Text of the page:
The Hass Horn: July-August 2013 North American avocado supply outlook
By avocado expert Avi Crane
My opening lines in the previous edition of The Hass Horn read, "For those of us who have spent our entire careers in the avocado industry, its current condition is nothing less than remarkable". It is appropriate to repeat these words again. At the time of writing, weekly avocado consumption was at a 1.6 million carton pace in the U.S.A. with strong FOBs (Freight On Board prices).
1987 is ancient history in our industry. In that year 160,000 weekly cartons crashed the market and resulted in below production cost returns to avocado growers in California. All of us on the packing and marketing side of the business ran for cover! I mention this so that readers today can comprehend that the tremendous demand for avocados in the North American market in 2013 is a result of the restructuring of the California Avocado Commission (CAC) after that disastrous '87 season. When the dust settled, Mark Affleck became the president of the CAC, a post he would hold for over 20 years.
Each season, Affleck pushed his board to approve expenditures that allowed the CAC to execute aggressive consumer promotions focused on increasing grower returns by increasing per capita avocado consumption in both the core and developing avocado markets in the U.S.A. Finally, in 2000, the CAC board concluded that a larger pie of resources would be required to promote avocados and it voted to pursue a USDA-based promotion board for all Hass avocados sold in the USA.⃰ In 2002, the Hass Avocado Board (HAB) was created by the USDA. The HAB budget for the current year is US$41.2 million.
Avocados from Mexico (from Michoacán now and also from Jalisco in the future) will be the secondary source of avocados in the North American market until at least the end of August. The domestic market in Mexico remains undersupplied and offers superior returns to growers over alternative destinations. In addition, the high oil level of the late crop makes shipping to far destinations or holding inventory more than a week very risky. The U.S. companies with packing facilities in Mexico have severely limited their export of Mexican avocados at this time.
In the month of July, Mexican Hass exports are projected to be at 50% or less of their average YTD weekly level. The "Mendez" Hass variety will be a fair percent of those shipments. The harvest of the “flora loca” crop is should be authorized by early August. The 2013 volume is expected to be normal. Much of the “flora loca” 48s ad 60s will be headed to the Japanese market.
The newly- created Avocados From Mexico, Inc. (AFM) promotion board is currently developing a multi-facet advertising, promotion, and public relations campaign. By marshaling the funds of the Mexican Hass Avocado Import Association (USDA Hass Avocado Board Affiliate) and The Mexican Avocado Producers and Packers Association (APEAM), the AFM will have a budget in excess of US$35 millionto execute its initial 12 month program.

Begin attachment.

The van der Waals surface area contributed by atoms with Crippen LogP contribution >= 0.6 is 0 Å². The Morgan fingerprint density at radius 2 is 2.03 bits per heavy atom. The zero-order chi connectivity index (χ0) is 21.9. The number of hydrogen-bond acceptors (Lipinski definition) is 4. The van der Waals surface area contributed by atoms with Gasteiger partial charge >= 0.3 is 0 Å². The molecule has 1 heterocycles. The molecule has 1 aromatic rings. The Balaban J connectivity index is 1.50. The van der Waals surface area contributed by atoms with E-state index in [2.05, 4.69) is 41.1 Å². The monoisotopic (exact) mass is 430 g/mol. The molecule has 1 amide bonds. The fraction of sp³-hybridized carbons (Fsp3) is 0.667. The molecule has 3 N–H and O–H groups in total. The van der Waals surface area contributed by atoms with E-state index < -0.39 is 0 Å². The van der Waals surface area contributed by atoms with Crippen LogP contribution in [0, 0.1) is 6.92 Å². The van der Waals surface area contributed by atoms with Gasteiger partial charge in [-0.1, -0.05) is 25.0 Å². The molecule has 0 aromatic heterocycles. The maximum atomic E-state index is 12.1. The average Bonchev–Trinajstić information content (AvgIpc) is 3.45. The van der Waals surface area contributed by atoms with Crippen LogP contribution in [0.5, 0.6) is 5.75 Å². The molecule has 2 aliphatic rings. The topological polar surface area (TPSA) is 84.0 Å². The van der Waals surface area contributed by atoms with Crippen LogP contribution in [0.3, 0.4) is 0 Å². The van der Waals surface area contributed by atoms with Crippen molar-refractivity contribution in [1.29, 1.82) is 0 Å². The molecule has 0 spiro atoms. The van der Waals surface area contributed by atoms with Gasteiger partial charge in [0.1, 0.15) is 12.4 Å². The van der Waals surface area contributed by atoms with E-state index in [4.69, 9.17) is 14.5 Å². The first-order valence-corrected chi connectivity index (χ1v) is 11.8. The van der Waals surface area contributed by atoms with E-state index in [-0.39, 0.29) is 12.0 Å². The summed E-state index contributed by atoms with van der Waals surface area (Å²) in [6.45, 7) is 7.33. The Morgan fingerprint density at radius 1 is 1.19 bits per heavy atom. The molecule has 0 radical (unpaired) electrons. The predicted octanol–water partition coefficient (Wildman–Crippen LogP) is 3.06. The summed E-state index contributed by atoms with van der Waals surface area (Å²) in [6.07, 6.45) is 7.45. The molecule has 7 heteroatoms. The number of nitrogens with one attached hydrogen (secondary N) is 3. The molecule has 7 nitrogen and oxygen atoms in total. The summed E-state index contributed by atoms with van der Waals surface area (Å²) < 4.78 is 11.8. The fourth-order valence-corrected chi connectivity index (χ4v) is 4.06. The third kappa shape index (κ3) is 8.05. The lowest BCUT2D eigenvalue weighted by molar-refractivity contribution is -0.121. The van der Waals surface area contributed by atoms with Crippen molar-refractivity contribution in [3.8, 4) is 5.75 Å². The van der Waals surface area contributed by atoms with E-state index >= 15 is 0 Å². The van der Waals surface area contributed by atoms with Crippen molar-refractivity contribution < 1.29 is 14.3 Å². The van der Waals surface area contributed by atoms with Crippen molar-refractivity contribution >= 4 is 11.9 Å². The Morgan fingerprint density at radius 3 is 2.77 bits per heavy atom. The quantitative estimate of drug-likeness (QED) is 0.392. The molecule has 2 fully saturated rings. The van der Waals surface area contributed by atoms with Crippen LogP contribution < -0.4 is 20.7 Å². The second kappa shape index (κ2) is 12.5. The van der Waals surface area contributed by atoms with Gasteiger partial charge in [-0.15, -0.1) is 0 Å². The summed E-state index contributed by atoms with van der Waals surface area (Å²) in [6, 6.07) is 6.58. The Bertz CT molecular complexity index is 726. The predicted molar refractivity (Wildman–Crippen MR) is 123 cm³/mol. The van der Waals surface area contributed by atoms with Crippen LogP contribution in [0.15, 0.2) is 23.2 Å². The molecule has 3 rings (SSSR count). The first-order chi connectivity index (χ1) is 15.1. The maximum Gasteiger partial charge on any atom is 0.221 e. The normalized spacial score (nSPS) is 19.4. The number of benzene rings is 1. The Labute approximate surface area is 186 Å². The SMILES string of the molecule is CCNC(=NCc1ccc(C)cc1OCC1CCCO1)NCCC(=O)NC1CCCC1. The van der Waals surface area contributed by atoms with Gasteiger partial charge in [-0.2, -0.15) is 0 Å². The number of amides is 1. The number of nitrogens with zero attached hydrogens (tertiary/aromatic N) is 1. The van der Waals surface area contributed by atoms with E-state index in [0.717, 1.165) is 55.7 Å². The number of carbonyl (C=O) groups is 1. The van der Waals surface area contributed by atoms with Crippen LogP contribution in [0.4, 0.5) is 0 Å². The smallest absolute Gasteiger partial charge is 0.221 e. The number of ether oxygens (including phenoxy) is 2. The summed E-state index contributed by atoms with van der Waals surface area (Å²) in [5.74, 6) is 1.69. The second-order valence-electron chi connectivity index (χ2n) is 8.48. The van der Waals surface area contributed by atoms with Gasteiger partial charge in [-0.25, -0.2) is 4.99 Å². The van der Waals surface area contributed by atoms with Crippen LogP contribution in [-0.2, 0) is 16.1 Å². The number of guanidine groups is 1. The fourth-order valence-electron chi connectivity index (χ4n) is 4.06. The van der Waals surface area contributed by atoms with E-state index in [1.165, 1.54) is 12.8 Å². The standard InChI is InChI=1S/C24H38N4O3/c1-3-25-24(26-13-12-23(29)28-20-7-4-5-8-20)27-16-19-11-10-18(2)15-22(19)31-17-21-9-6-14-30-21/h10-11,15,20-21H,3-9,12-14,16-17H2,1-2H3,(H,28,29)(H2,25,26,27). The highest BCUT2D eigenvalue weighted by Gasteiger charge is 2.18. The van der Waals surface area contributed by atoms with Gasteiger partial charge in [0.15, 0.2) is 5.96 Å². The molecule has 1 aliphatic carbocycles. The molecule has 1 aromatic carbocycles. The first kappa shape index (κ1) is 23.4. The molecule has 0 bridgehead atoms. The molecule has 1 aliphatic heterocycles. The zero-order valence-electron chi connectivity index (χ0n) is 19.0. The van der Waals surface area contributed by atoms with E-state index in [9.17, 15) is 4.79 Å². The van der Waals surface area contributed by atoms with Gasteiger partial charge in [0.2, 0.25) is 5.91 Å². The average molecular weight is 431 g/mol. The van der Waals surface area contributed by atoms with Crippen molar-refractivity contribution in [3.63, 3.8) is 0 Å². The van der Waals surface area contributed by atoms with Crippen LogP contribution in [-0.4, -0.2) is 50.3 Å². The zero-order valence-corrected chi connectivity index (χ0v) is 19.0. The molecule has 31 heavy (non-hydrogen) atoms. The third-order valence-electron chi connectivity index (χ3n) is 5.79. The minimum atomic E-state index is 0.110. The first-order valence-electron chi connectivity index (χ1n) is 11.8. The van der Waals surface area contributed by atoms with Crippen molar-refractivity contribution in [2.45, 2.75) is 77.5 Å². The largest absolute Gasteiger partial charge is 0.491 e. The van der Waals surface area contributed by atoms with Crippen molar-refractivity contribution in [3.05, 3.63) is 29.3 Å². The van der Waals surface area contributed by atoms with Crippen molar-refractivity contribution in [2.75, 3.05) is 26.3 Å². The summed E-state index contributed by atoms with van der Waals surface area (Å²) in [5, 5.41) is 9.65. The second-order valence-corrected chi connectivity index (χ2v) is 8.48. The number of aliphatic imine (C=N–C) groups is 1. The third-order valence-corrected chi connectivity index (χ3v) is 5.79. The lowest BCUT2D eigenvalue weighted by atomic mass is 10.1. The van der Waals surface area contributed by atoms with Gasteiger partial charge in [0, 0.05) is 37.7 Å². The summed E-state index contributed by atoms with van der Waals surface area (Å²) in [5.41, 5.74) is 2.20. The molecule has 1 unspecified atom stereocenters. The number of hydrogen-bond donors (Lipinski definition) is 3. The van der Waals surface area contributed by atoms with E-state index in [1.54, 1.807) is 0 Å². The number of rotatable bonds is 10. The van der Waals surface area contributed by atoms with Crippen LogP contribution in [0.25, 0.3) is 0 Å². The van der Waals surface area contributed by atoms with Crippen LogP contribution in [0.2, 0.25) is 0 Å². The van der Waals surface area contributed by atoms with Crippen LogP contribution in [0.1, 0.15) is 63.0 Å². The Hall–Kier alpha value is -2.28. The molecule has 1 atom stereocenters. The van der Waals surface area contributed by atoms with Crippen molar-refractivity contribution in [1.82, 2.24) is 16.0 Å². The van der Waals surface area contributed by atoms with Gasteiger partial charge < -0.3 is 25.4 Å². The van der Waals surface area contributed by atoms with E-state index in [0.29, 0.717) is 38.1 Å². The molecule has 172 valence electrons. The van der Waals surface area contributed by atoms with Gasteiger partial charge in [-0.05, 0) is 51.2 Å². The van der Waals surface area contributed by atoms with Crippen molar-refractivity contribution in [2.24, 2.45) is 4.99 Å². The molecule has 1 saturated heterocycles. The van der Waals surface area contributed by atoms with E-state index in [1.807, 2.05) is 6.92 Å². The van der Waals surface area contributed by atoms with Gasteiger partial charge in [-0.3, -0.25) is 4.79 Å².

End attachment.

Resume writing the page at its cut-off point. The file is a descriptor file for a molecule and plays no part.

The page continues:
California Avocado growers have produced back-to-back above average crops. Starting in June, the U.S.A became the majority source of avocados in the market. Projected California avocado harvest levels in July and August will result in a 65% plus market share for U.S. Hass avocados in the market.
The California Avocado Commission is in the middle of its execution of an aggressive promotion campaign. The result has been good movement of product with the major West Coast retailers moving to U.S. Hass at the beginning of June. I calculate that up to 75% of the sales of California avocados are to customers on the West Coast, along with aggressive pricing on small sizes for the Texas market.
Sizing continues to be an issue and has resulted in a two-tiered market with size 48 and larger obtaining a $10 plus/carton premium over smaller sizes. However, at the time of this writing, size 60 FOB prices were going higher. Therefore, it is more than likely that FOB price for California Hass size 48 will reach US$40 in July.
Currently, the chief destination for Peruvian avocados is to the European and U.K. markets. Until now, returns have been very good from those markets. However, with weekly Hass avocado consumption at 35 million pounds, there will be a need for an additional source in the market. I forecast that up to 5 million pounds of Peruvian Hass will arrive at North American ports each week during July and August.
The Peruvian avocado import association is running a promotional program in selected markets on the East Coast. For example, radio tags will run in Baltimore, Boston, New York and Philadelphia during weeks 30 and 31. In addition, the ongoing programs of the HAB, CAC and MHAIA/APEAM will provide residual support to the Peruvian Hass. This season I have no doubt that Peru will demonstrate that it is a reliable supplier with quality avocados for the North American market in the late May to September period for the foreseeable future.
Based on the market demand and projected supply, there should be an opportunity for the early new crop Chilean Hass in the market in August - mainly on the East Coast. Avocados produced in northern Chile typically reach minimum dry weight in late June. However, it is unclear how the market will respond to a fourth source. In addition, returns from the domestic market in Chile might be superior to those from the export destinations. Chile, Mexico and Israel have the highest per capita consumption of avocados in the world. I suspect that the Chilean avocado industry is already assessing the early shipment option.